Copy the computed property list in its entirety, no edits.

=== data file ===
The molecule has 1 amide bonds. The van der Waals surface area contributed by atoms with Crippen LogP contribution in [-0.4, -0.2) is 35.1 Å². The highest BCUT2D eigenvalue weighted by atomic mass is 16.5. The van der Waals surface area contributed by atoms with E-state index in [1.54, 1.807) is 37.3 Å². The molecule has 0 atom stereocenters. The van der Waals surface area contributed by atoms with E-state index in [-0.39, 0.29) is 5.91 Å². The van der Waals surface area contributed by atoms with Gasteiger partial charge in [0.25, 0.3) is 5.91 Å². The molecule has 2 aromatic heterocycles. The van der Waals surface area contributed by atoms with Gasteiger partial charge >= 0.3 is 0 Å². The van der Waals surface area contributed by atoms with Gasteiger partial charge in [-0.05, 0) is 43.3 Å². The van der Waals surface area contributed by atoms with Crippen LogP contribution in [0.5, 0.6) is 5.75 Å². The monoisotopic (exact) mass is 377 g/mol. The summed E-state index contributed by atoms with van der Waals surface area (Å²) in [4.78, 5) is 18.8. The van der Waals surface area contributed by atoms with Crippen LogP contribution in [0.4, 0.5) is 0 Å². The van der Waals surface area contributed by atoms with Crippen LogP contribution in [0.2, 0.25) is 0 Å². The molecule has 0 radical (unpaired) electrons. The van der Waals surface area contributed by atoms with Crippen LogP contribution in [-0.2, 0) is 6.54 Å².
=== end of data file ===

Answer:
The molecule has 1 amide bonds. The van der Waals surface area contributed by atoms with Crippen LogP contribution in [-0.4, -0.2) is 35.1 Å². The highest BCUT2D eigenvalue weighted by atomic mass is 16.5. The van der Waals surface area contributed by atoms with E-state index in [1.54, 1.807) is 37.3 Å². The molecule has 0 atom stereocenters. The van der Waals surface area contributed by atoms with E-state index in [-0.39, 0.29) is 5.91 Å². The van der Waals surface area contributed by atoms with Gasteiger partial charge in [0.25, 0.3) is 5.91 Å². The molecule has 2 aromatic heterocycles. The van der Waals surface area contributed by atoms with Gasteiger partial charge >= 0.3 is 0 Å². The van der Waals surface area contributed by atoms with Gasteiger partial charge in [-0.05, 0) is 43.3 Å². The van der Waals surface area contributed by atoms with Crippen LogP contribution in [0.5, 0.6) is 5.75 Å². The monoisotopic (exact) mass is 377 g/mol. The summed E-state index contributed by atoms with van der Waals surface area (Å²) in [4.78, 5) is 18.8. The van der Waals surface area contributed by atoms with Crippen LogP contribution in [0.4, 0.5) is 0 Å². The van der Waals surface area contributed by atoms with Crippen LogP contribution in [0.2, 0.25) is 0 Å². The molecule has 0 radical (unpaired) electrons. The van der Waals surface area contributed by atoms with Crippen LogP contribution in [-0.2, 0) is 6.54 Å².